Chapter 16

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"Um," I stalled, wishing I had any plausible excuse for saying no, "sure."

"Great, I'll be there in ten." Kelly hung up before I could protest. Or disagree. Or agree, even.

Lurching off the stool, I dashed into the bedroom to change into something moderately more presentable than candy hearts pajamas. I was just slipping my pantyhose-clad feet into a pair of pumps when the doorbell buzzed.

Two and a half minutes later, I opened the door, tasteful makeup hastily applied and hair twisted up into a messy bun to hide the fact that I couldn't find my brush.

"You look fabulous," Kelly exclaimed as she burst into my apartment like an overfilled balloon. "You'd never catch me looking so glam on a home day."

Ha, I snorted-unintentionally out loud-and earned a scowl from Kelly.

"No, really," she asserted. "It's sweats and slippers for me. Every day, if I could."

One glance at her head-to-toe designerwear and I knew this KY had never seen the pilly side of a sweatshirt. Since the day they started at Ferrero, all three KYs had dressed impeccably. The only exception was the night Kathryn showed up in emotional distress, but that was a definite once-an-eon occurrence.

"Yeah, I'm sure you snuggle up in your designer workout suit on chilly nights." My tone came out a lot snippier than I intended. Rather than apologize, I got to the point. "What's so urgent?"

She looked taken aback by my abrupt change of subject.

"I think you have the wrong idea about me, Lydia."

What idea was that? That she was a career- and social-climbing siren set on stealing my job and my fiancé?

Whoa! Fiancé? That came out of nowhere.

First of all, Gavin was no longer my fiancé. And second of all, what did I care if she stole him-not that someone can steal something that doesn't belong to you.

Deep breath, Lydia.

"Sorry. I'm a little wound up at the moment."

Leading the way into the living area, I headed for the buffet cabinet and plucked the lid off the antique soup tureen that had belonged to great-great-great-great-grandma Vanderwalk. A sea of gummy bears smiled up at me.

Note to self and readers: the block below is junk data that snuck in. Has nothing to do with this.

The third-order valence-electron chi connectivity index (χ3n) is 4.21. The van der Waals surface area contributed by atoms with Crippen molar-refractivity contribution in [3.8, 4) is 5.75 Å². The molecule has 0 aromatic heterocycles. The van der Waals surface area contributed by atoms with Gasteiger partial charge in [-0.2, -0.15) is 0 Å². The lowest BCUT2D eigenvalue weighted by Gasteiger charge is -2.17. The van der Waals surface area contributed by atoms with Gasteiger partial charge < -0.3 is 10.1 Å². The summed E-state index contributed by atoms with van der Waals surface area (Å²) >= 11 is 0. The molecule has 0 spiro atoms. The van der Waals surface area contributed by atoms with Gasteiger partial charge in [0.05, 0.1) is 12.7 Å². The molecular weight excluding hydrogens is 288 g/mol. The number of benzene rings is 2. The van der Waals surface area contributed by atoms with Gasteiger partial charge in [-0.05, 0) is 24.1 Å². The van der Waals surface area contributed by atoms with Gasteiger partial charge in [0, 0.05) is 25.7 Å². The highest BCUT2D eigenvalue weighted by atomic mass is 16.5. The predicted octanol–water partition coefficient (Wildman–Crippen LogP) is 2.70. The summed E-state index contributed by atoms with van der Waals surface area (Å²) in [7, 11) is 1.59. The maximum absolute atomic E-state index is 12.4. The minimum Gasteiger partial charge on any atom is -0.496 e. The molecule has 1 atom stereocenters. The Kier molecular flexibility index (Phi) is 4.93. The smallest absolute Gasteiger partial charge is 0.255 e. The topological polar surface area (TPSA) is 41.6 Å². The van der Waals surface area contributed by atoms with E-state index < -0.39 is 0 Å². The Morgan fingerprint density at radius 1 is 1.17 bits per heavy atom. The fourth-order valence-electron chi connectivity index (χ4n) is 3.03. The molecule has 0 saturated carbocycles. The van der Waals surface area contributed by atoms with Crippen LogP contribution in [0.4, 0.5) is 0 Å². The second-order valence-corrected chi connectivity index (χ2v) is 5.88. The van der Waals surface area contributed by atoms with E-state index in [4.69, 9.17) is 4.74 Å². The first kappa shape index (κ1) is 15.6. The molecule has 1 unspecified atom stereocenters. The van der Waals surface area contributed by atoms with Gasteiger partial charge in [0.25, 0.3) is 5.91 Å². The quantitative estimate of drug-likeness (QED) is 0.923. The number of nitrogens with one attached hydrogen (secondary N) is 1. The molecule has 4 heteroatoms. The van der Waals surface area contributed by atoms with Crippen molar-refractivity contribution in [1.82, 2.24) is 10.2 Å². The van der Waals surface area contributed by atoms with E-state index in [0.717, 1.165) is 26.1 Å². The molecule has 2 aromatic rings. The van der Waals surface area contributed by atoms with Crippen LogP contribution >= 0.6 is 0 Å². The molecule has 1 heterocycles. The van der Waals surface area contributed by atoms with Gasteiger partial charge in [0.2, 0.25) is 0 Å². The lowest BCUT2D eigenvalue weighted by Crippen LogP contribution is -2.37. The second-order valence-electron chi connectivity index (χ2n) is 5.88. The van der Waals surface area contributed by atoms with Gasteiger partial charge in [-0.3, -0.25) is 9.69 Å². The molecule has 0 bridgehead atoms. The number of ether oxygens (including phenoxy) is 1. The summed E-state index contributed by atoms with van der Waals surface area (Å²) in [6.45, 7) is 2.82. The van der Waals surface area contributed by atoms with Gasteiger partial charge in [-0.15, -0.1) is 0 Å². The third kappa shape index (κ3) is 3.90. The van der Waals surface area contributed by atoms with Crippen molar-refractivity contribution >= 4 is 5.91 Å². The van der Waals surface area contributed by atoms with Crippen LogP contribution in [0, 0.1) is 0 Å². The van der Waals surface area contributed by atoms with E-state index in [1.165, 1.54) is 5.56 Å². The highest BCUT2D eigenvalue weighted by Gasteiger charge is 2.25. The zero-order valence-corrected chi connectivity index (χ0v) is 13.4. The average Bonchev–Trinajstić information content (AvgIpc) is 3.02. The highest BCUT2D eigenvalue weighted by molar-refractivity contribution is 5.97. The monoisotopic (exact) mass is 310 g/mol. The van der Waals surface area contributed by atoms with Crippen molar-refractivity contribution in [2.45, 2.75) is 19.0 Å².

"Gummy bear?" I offered, ladling out a handful into my palm.

"No... thank you." Kelly looked a little frightened.

As I glanced down at my fistful, I was a little frightened, too. To prove I wasn't some insane candy freak, I poured half of the gummies back into the tureen. And slammed the lid down before I could retrieve them.

For a second, I thought I heard the tiny, high-pitched screams of a hundred little voices.

Was hallucination one of the signs of addiction?

I closed my eyes and tried to remember the addiction checklist from that recovery book Mom gave me last Christmas. One was denial, and then concealment. Oooh, yeah, personification was number seven.

Turning off my inner voices, I lifted the lid once more and dropped the rest of the bears back inside.

When I turned back around, Kelly was eying me like you eye the crazy person walking down the street talking to himself. A little wary and a lot concerned.

I crossed to the chofa and sat as if nothing bizarre had happened. Kelly snapped out of her deer-in-headlights stare and lowered herself onto the couch, perching on the edge of the cushion and clearly ready to get back to business.

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